Just Call Me "The Warden"

9:04 AM

This morning when I arrived at work to open the library, there was a new key on my desk. Apparently, they changed the locks on the computer labs last night. After I finished opening the building--a process that involves not only opening the front door, but includes unlocking the student success center, the office behind the circulation desk, the media room and three computer labs--I sat down to put the new key on my ring and take inventory.

I now have eight keys on the key ring I use for work. EIGHT! We're not talking a huge library, folks--it's a collection of approximately 20,000 items that supports about 200 students. Yet I have the following: a key for the front door of the library; a key for my office that also unlocks the kitchen and a variety of closets; a key for the office behind the circulation desk; a key for the media room; a key for the computer labs; a key for the student success center; a key for the projector in the conference room; and a key for the mail room in the administrative building. I'm supposed to be getting another two keys for the file cabinets that house replacement ink jet cartridges and tablets for the art programs. I jingle like a jailer when I walk. Haven't these people heard of a master key?

Granted, our house has a different key for every lock, so I shouldn't throw stones. But The Beloved and I have discussed having the locks changed so that the doors could all be opened on the same key--my mother did that last year. It was a brilliant move. We may try to do it this summer, depending on how our finances are, or we may do it when sibling moves out. I have visions of putting all of sibling's belongings on the front lawn and having the locks changed. No, I'm not a nice person. This could all work out just fine....

The other day I promised I would write more about the statement from the Presiding Bishop and the response from Bishop Robinson regarding our "season of fasting" in ECUSA. Unfortunately, I don't really have a lot to add. I have nothing erudite to say and nothing important to contribute. You can view a conversation with the Presiding Bishop or read her opening remarks here, and you can access Bishop Robinson's response here.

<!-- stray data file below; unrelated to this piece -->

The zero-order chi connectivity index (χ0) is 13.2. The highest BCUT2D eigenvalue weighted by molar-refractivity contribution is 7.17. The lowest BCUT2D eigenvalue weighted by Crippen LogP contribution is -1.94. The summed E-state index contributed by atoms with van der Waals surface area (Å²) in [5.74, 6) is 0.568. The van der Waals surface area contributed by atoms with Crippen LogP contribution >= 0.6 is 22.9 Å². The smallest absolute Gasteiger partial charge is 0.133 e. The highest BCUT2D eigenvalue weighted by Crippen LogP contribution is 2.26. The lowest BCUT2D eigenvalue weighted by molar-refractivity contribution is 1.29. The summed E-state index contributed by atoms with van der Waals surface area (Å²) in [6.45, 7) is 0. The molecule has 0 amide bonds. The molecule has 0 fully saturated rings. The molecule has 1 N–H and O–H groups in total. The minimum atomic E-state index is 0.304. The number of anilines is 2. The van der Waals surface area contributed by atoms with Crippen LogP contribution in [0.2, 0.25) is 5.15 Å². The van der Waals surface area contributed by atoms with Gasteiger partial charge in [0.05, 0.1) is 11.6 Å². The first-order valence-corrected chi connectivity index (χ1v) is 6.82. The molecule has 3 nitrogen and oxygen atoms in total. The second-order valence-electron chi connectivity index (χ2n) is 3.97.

The entire situation mostly makes me sad. Perhaps I suffer the effects of a very small brain, but I don't understand. I don't understand why a person's sexual preference makes him/her a sinner. I don't understand why it should hold him/her back in a chosen profession--be it doctor, lawyer, Indian chief, Bishop or CEO. And I certainly don't understand the amount of energy and money spent denigrating a segment of the population. After the Civil Rights Movement and the Sexual Revolution, one would think we had learned about making judgments on people based solely on the color of one's skin or based solely on gender. How is this different? As for scripture.... Well, scripture says I should sit quietly with my head covered and be subservient to my husband (The Beloved is not a church-goer, but he really digs this idea and wonders why we didn't have this passage read at our wedding). And, apparently ECUSA has gotten past that part of scripture, since we elected a female Presiding Bishop at our last general convention!

Imagine the good that could be done were we to focus all the energy and money spent on lambasting the Bishop of New Hampshire and the "proper role" of gays and lesbians in the church and put it towards something like the Millennium Development Goals. Or if we were to work on removing the log from our own eye before pointing fingers at our neighbors.

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